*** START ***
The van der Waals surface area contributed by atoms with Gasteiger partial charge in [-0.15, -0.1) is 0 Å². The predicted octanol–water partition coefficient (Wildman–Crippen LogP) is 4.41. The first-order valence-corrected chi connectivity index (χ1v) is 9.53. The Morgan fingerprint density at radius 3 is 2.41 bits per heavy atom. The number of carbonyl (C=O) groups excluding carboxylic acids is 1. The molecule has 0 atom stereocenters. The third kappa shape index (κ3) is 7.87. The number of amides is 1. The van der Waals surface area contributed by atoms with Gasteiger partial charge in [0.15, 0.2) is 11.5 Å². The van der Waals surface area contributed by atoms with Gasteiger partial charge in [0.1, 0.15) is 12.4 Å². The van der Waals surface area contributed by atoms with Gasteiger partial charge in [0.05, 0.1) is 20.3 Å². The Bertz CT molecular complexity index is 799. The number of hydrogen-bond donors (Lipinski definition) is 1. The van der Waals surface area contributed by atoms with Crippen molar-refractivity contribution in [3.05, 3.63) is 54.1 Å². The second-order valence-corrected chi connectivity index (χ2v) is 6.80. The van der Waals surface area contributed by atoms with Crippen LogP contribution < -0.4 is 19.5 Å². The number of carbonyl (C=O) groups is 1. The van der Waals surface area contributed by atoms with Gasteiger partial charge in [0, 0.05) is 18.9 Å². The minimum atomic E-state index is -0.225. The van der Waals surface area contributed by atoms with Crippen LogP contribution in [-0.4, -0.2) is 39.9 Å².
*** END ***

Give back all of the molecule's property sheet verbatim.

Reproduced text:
The van der Waals surface area contributed by atoms with Gasteiger partial charge in [-0.15, -0.1) is 0 Å². The predicted octanol–water partition coefficient (Wildman–Crippen LogP) is 4.41. The first-order valence-corrected chi connectivity index (χ1v) is 9.53. The Morgan fingerprint density at radius 3 is 2.41 bits per heavy atom. The number of carbonyl (C=O) groups excluding carboxylic acids is 1. The molecule has 0 atom stereocenters. The third kappa shape index (κ3) is 7.87. The number of amides is 1. The van der Waals surface area contributed by atoms with Gasteiger partial charge in [0.15, 0.2) is 11.5 Å². The van der Waals surface area contributed by atoms with Gasteiger partial charge in [0.1, 0.15) is 12.4 Å². The van der Waals surface area contributed by atoms with Gasteiger partial charge in [0.05, 0.1) is 20.3 Å². The Bertz CT molecular complexity index is 799. The number of hydrogen-bond donors (Lipinski definition) is 1. The van der Waals surface area contributed by atoms with Crippen molar-refractivity contribution in [3.05, 3.63) is 54.1 Å². The second-order valence-corrected chi connectivity index (χ2v) is 6.80. The van der Waals surface area contributed by atoms with Crippen LogP contribution < -0.4 is 19.5 Å². The number of carbonyl (C=O) groups is 1. The van der Waals surface area contributed by atoms with Gasteiger partial charge in [0, 0.05) is 18.9 Å². The minimum atomic E-state index is -0.225. The van der Waals surface area contributed by atoms with Crippen LogP contribution in [-0.4, -0.2) is 39.9 Å².